Table 2.

Morphometric measurements of Gracixalus patkaiensis sp. nov.

Voucher No. WII- ADA1353 WII-ADA1356 WII-ADA1352 WII-ADA1355 WII-ADA1354 WII-ADA1400 Range Mean ± SD
Status Holotype Paratype Paratype Paratype Paratype Paratype
Sex Male Male Male Male Male Male
SVL 24.5 24 25.4 26.5 23.6 24.7 23.6–26.5 24.78 ±1.04
HW 8.3 8 8.3 8.7 7.8 8.4 7.8–8.7 8.25 ±0.31
HL 9.3 8.8 9.3 9.2 8 9.2 8.0–9.3 8.96 ±0.51
SL 3.5 3.6 3.5 3.7 3.2 3.5 3.2–3.7 3.5 ±0.17
EL 4.4 4.1 4 4 4.1 4.3 4.0–4.4 4.15 ±0.16
HTYD 1.2 1.1 1.2 1.3 1.2 1.2 1.1–1.3 1.2 ±0.06
VTYD 1.6 1.6 1.5 1.5 1.3 1.4 1.3–1.6 1.48 ±0.12
EN 1.5 1.6 1.6 1.8 1.4 1.8 1.4–1.8 1.62 ±0.16
NS 1.4 1.4 1.5 1.5 1.3 1.4 1.3–1.5 1.42 ±0.08
IUE 2.9 2.8 3.2 3.2 3.1 2.9 2.8–3.2 3.02 ±0.17
UEW 2.7 2.5 2.5 2.9 2.4 2.6 2.4–2.9 2.6 ±0.18
IN 2.4 2.6 2.5 2.6 2.4 2.4 2.4–2.6 2.48 ±0.1
MN 7.5 7.2 7.9 7.7 6.7 7.7 6.7–7.9 7.45 ±0.44
MAE 6.5 6 6.6 6 5.8 6.3 5.8–6.6 6.2 ±0.32
MPE 2.9 2.8 3 2.8 2.2 2.8 2.2–3.0 2.75 ±0.28
IFE 4.7 4.8 4.9 4.8 4.5 4.9 4.5–4.9 4.77 ±0.15
IBE 8.2 8.3 8 8.3 8 8 8.0–8.3 8.13 ±0.15
FAL 6.1 5.6 6.4 5.9 5.9 5.7 5.6–6.4 5.93 ±0.29
HAL 7.1 7.9 7.1 7.7 7.5 7.4 7.1–7.9 7.45 ±0.32
FIL 2.2 2.4 2 2.6 2.3 2.3 2.0–2.6 2.3 ±0.2
FIIL 2.9 3.1 2.7 3.2 3 2.9 2.7–3.2 2.97 ±0.18
FIIIL 4.5 5.1 4.7 5 5 4.7 4.5–5.1 4.83 ±0.23
FIVL 3.3 3.7 3.1 3.3 3.4 3.2 3.1–3.7 3.33 ±0.21
FID 0.9 0.9 0.7 0.9 0.7 0.8 0.7–0.9 0.82 ±0.1
FIID 1.5 1.5 1.2 1.6 1.1 1.2 1.1–1.6 1.35 ±0.21
FIIID 1.8 1.8 1.6 1.9 1.6 1.5 1.5–1.9 1.7 ±0.15
FIVD 1.6 1.8 1.6 1.7 1.4 1.5 1.4–1.8 1.6 ±0.14
AG 10.2 11.2 12.4 13.3 12 12 10.2–13.3 11.85 ±1.06
TL 13.1 12.4 13.6 13.8 13.2 13.4 12.4–13.8 13.25 ±0.49
SHL 14 12.8 14.1 14.6 13.4 13.9 12.8–14.6 13.8 ±0.62
Tar L 7.1 6.2 7.1 7.4 7.1 7.2 6.2–7.4 7.02 ±0.42
FOL 10.9 10.9 10.9 11.3 10.5 11 10.5–11.3 10.92 ±0.26
IMTL 1.2 0.9 1 1.3 0.8 1 0.8–1.3 1.03 ±0.19
TIL 1.7 2 1.6 1.8 1.6 1.9 1.6–2.0 1.77 ±0.16
TIIL 2.6 2.5 2.8 2.9 2 2.6 2.0–2.9 2.57 ±0.31
TIIIL 3.6 4.2 3.7 4.3 3.2 3.6 3.2–4.3 3.77 ±0.41
TIVL 6.1 6.1 5.8 7 6 5.9 5.8–7.0 6.15 ±0.43
TVL 4.3 4.3 4 4.6 3.8 3.8 3.8–4.6 4.13 ±0.32
TID 0.9 0.9 0.8 0.9 0.6 0.8 0.6–0.9 0.82 ±0.12
TIID 1.2 1 0.9 1.1 0.8 1.1 0.8–1.2 1.02 ±0.15
TIIID 1.3 1.3 1 1.4 1 1.1 1.0–1.4 1.18 ±0.17
TIVD 1.4 1.6 1.2 1.6 1.2 1.3 1.2–1.6 1.38 ±0.18
TVD 1.4 1.5 1.2 1.5 1.1 1.3 1.1–1.5 1.33 ±0.16

Morphological comparison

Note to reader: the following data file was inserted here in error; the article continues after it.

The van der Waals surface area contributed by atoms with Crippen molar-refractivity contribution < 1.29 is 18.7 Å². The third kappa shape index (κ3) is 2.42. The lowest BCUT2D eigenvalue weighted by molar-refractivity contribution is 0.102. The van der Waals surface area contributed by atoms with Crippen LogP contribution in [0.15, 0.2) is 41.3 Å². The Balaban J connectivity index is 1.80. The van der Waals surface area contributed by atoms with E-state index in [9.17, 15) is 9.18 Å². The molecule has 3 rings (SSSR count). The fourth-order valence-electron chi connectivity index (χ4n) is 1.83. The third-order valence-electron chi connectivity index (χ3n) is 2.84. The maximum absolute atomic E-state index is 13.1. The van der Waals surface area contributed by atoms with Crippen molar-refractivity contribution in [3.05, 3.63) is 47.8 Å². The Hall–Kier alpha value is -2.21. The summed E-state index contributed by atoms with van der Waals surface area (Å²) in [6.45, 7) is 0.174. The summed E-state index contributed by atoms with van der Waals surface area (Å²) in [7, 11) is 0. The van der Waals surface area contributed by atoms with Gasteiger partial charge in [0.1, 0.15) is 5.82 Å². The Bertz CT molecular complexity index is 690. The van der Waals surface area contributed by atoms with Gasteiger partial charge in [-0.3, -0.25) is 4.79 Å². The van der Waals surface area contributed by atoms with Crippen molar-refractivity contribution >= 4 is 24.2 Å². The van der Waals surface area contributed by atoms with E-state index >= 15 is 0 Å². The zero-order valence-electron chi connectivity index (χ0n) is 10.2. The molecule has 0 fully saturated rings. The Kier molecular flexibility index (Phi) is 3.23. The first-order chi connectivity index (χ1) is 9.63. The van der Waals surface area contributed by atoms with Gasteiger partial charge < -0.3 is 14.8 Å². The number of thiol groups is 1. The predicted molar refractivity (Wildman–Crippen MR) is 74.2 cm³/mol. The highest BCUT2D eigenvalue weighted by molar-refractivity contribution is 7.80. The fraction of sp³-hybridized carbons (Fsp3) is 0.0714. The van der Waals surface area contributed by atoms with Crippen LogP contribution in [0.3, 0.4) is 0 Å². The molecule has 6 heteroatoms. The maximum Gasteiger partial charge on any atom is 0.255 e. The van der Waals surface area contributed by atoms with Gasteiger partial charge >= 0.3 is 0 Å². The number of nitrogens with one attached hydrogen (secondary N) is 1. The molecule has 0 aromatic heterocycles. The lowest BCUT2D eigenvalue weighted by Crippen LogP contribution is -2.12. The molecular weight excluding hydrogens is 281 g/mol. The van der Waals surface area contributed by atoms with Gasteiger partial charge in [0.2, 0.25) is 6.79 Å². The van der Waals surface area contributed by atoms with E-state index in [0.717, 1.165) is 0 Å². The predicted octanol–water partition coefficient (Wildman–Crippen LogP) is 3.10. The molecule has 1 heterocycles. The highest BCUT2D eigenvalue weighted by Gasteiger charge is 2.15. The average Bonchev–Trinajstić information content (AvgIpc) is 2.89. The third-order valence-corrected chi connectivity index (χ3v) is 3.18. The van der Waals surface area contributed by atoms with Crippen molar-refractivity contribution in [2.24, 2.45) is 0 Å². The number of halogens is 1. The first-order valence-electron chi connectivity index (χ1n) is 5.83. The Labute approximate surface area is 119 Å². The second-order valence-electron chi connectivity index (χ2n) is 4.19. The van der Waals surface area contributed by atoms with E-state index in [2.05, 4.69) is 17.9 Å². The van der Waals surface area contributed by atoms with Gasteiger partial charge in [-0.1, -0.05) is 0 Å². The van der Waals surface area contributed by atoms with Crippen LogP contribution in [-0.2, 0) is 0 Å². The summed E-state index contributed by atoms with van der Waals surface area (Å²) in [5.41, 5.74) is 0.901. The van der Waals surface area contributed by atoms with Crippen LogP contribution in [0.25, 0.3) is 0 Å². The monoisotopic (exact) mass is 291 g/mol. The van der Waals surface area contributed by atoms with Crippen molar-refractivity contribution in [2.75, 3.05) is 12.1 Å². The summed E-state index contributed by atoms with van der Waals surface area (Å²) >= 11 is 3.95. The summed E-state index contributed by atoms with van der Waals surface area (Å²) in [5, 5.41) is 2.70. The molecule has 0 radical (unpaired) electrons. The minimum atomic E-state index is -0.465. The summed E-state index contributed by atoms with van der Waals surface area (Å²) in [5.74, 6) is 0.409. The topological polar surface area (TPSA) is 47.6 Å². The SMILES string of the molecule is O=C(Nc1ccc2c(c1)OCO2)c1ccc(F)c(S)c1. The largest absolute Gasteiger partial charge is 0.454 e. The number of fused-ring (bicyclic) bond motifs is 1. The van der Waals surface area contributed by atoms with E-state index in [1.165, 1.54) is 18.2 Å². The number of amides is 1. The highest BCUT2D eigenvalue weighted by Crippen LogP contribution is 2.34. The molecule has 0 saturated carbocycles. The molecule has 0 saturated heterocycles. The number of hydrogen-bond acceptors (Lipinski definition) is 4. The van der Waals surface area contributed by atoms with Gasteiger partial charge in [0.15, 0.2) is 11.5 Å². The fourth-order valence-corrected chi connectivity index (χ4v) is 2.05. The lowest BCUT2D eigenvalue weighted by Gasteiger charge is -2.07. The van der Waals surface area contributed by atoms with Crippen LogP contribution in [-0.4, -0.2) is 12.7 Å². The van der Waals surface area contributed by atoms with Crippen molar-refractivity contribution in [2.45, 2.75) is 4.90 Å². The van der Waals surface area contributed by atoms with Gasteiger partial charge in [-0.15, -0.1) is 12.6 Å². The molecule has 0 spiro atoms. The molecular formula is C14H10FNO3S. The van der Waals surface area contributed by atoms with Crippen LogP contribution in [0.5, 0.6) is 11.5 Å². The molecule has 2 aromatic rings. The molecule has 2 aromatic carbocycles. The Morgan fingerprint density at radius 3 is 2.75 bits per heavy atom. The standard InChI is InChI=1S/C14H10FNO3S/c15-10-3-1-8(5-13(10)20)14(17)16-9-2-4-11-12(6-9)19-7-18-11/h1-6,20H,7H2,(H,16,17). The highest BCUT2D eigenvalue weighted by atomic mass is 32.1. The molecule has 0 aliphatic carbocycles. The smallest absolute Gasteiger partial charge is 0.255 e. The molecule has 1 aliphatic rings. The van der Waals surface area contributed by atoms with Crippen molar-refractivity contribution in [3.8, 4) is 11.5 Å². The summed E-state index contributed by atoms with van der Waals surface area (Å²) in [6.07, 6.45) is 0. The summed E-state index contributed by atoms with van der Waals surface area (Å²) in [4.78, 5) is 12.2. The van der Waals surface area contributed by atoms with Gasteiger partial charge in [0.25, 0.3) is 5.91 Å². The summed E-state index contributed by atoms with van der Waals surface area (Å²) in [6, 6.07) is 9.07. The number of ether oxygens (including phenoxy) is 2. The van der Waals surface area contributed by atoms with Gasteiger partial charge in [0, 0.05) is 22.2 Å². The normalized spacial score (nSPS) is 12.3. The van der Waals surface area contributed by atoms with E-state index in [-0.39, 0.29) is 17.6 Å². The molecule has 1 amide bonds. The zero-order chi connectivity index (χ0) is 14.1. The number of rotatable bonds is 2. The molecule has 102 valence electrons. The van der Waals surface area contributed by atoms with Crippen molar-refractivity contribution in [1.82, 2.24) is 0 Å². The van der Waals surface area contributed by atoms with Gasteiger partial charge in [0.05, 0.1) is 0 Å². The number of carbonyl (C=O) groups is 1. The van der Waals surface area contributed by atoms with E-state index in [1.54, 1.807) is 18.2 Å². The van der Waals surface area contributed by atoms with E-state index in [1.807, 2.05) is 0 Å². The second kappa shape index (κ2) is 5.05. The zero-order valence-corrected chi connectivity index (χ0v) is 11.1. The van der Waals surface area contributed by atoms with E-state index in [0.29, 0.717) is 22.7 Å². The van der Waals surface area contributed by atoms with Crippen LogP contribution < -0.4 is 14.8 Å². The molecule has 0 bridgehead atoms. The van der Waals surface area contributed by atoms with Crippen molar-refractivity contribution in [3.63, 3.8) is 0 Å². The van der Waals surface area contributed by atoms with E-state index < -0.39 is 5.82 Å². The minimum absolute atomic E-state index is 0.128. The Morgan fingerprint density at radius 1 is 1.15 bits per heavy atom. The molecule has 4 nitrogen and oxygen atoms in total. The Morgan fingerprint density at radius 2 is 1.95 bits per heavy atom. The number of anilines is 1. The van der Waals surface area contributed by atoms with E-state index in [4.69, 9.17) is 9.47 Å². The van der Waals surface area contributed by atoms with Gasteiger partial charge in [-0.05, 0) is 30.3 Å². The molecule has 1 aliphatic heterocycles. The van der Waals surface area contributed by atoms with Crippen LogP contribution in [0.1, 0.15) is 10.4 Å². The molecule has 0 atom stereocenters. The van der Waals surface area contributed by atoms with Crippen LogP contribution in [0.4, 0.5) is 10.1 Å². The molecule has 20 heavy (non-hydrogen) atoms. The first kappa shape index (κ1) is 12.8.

Comparative mensural and meristic characters are given in Table 3. The new species Gracixalus patkaiensis sp. nov. differ from the species of the “Clade II” (G. ananjevae (Matsui & Orlov, 2004), G. carinensis (Boulenger, 1893), G. guangdongensis Wang, Zeng, Liu & Wang, 2018, G. jinggangensis Zeng et al., 2017, G. jinxiuensis (Hu, 1978), G. nonggangensis Mo et al., 2013, G. sapaensis Matsui, Ohler, Eto & Nguyen, 2017, G. tianlinensis Chen et al., 2018, G. trieng Rowley et al., 2020, G. yunnanensis Yu et al., 2019, G. ziegleri Le et al., 2021 by its chartreuse green dorsum and pointed snout (vs. brown dorsum and rounded snout) (sensu, Rowley et al., 2011). Furthermore, it differs by its small body size (SVL = 23.6–26.5 mm, n = 6) in adult males vs. large body size (SVL = 27.9–33.8 mm in G. jinggangensis, 29.9–35.3 mm in G. nonggangensis, 37.2– 41.4 mm in G. trieng, 30.3–35.9 mm in G. tianlinensis, 28.1–30.5 mm in G. ziegleri, 32 mm in G. ananjevae).

Table 3.

Mensural and meristic information for Gracixalus patkaiensis sp. nov. and its congeners. Character keys: Adult male SVL; Dorsal color (green: 1, non-green (Brown/ yellow): 2) Snout (rounded: 0, pointed: 1); Dorsal tubercle/spinule (absent: 0, present: 1); Vocal sac (internal: 0, external: 1); Lateral marking (absent: 0, white patches present: 1, faint, large dark blotches: 2, brownish black spots present: 3, faint, small, black and white blotches scattered: 4); Skin along lateral Side (smooth: 0, smooth with sparsely distributed tubercles: 1, rough: 2, rough with tubercles: 3, large tubercles: 4, coarsely granular: 5); Skin on throat (smooth: 0,granular: 1); Finger web (absent: 0, rudimentary: 1); Tibio tarsal articulation (reaching between eye and nostril: 0, reaching eye: 1, reaching tip of snout: 2). ? indicates missing character.